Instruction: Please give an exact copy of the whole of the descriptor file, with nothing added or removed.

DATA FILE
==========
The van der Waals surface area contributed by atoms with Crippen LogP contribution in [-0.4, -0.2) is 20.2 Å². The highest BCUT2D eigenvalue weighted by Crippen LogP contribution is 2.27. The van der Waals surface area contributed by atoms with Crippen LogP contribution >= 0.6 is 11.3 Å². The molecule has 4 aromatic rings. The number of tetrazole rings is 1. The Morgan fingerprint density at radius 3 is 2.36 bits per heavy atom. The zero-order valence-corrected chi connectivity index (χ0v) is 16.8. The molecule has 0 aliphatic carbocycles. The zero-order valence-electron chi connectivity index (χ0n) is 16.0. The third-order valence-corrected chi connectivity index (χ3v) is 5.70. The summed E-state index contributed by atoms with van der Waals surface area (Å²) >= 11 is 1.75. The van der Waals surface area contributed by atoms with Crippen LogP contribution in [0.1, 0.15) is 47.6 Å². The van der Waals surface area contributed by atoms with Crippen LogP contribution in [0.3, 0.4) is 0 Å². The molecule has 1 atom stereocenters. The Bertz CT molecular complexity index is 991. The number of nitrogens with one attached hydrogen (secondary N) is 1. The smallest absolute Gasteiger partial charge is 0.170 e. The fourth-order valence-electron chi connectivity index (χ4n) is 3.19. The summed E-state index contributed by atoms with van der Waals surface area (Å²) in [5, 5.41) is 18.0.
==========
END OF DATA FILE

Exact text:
The van der Waals surface area contributed by atoms with Crippen LogP contribution in [-0.4, -0.2) is 20.2 Å². The highest BCUT2D eigenvalue weighted by Crippen LogP contribution is 2.27. The van der Waals surface area contributed by atoms with Crippen LogP contribution >= 0.6 is 11.3 Å². The molecule has 4 aromatic rings. The number of tetrazole rings is 1. The Morgan fingerprint density at radius 3 is 2.36 bits per heavy atom. The zero-order valence-corrected chi connectivity index (χ0v) is 16.8. The molecule has 0 aliphatic carbocycles. The zero-order valence-electron chi connectivity index (χ0n) is 16.0. The third-order valence-corrected chi connectivity index (χ3v) is 5.70. The summed E-state index contributed by atoms with van der Waals surface area (Å²) >= 11 is 1.75. The van der Waals surface area contributed by atoms with Crippen LogP contribution in [0.1, 0.15) is 47.6 Å². The van der Waals surface area contributed by atoms with Crippen LogP contribution in [0.3, 0.4) is 0 Å². The molecule has 1 atom stereocenters. The Bertz CT molecular complexity index is 991. The number of nitrogens with one attached hydrogen (secondary N) is 1. The smallest absolute Gasteiger partial charge is 0.170 e. The fourth-order valence-electron chi connectivity index (χ4n) is 3.19. The summed E-state index contributed by atoms with van der Waals surface area (Å²) in [5, 5.41) is 18.0.